For much of the 19th century, ferries provided the only connections between boroughs, and most New Yorkers commuted by water. Today, New York’s public transportation system carries millions of riders via tunnels, bridges and roadways. Yet, this vital network is uniquely vulnerable to disruptions. In the last 20 years, the system has seen multiple emergency events, often accompanied by major transit shutdowns including last week’s disruptions into New York Penn Station where many commuters turned to ferries to make it into work.
The City of New York called on ferry operators to carry out response efforts, using vessels to quickly close transportation gaps. On those occasions, ferries became a lifeline for commuters and transit agencies, by shoring up severed links and maintaining regional mobility. Starting May 1, NYC Ferry Operated by Hornblower, will bring new, resilient and reliable connections to our city of water. To mark the occasion, we’re looking back at four times when ferries saved the day.
September 11 (2001)
On 9/11, shortly after the attacks, the MTA shut down subway service to Lower Manhattan. With the PATH also compromised, thousands of people headed to the harbor to escape via waterborne transportation. The Coast Guard initiated the 9/11 Boatlift, an improvised maritime response involving over 100 vessels. The NYC Department of Transportation jump-started service to Brooklyn Army Terminal, using boats originally intended for the Staten Island Ferry. New York Waterway famously redeployed its entire fleet, transporting 250,000 passengers, free of charge. The operator provided expanded service until the restoration of Lower Manhattan PATH trains in 2003.
The Northeast Blackout (2003)
Image via Wikimedia Commons by Glitch010101
On August 14, New York experienced a historic blackout, caused by massive power failures in the Northeast. The city was thrown into chaos, with rail transit paralyzed and bridges and tunnels clogged with traffic. Searching for emergency transportation, New Yorkers again turned to ferries, for a viable means of evacuation. Following the Blackout, the city produced an emergency preparedness plan that recognized ferries as “an increasingly important component” of response and recovery.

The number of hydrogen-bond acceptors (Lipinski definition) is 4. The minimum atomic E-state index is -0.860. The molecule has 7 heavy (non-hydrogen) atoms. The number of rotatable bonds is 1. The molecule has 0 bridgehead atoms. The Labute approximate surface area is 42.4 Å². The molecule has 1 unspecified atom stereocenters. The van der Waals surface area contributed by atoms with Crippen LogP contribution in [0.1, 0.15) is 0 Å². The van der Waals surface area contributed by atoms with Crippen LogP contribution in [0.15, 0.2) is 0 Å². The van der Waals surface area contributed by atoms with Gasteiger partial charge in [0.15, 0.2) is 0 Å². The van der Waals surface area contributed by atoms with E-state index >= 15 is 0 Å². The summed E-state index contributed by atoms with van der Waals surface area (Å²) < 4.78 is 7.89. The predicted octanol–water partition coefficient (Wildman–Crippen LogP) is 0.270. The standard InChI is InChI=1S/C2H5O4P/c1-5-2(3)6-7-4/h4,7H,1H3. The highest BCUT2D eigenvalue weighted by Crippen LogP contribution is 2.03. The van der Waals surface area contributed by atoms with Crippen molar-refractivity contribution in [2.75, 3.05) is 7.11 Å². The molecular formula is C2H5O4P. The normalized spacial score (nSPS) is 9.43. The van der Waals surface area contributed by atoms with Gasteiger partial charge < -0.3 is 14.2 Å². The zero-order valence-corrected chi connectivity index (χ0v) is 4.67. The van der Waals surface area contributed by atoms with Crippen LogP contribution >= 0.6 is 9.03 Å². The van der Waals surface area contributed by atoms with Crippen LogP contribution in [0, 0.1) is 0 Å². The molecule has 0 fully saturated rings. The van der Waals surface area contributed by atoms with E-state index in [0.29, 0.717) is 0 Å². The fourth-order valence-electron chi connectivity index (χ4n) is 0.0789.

“Miracle on the Hudson” (2009)
Photo from Wikimedia Commons by Greg L (via Flickr)
On January 15, US Airways Flight 1549 lost power shortly after taking off from LaGuardia Airport, and ditched into the Hudson River, with 155 aboard. Ferries surrounded the fuselage, quickly evacuating the passengers and crew. Building on the experience of 9/11 and the 2003 Blackout, the operator showed that ferries are indispensable in contingencies and mobilized “the most successful marine rescue in aviation history.”
Photo from Wikimedia Commons by Izno
Superstorm Sandy (2012)
On October 29, Superstorm Sandy struck New York City, destroying infrastructure in vulnerable areas. In the absence of subways, New Yorkers became reliant on ferries for inter-borough transport, and new routes and landings were improvised within days. The East River Ferry, begun in 2011, proved a valuable investment in transit resiliency. In the Rockaways, a subsidized Seastreak ferry provided mobility during a seven month suspension of the A train, and was later extended through 2014.
Emergency events, and the experience of affected waterfront communities, show first hand how ferries are critical components of the New York’s emergency management framework. Extending new routes boost transit redundancy by giving New Yorkers more ways to travel between boroughs. Building more ferry landings creates citywide docking points for waterborne response and recovery. Bringing a fleet of boats to the East River increases the availability of vessels for emergency events. Finally, the uniformity of vessel and dock design will result in better coordination of boats and passengers in emergencies. As the first comprehensively planned ferry system in New York history, NYC Ferry Operated by Hornblower will keep the city moving when New Yorkers need it most.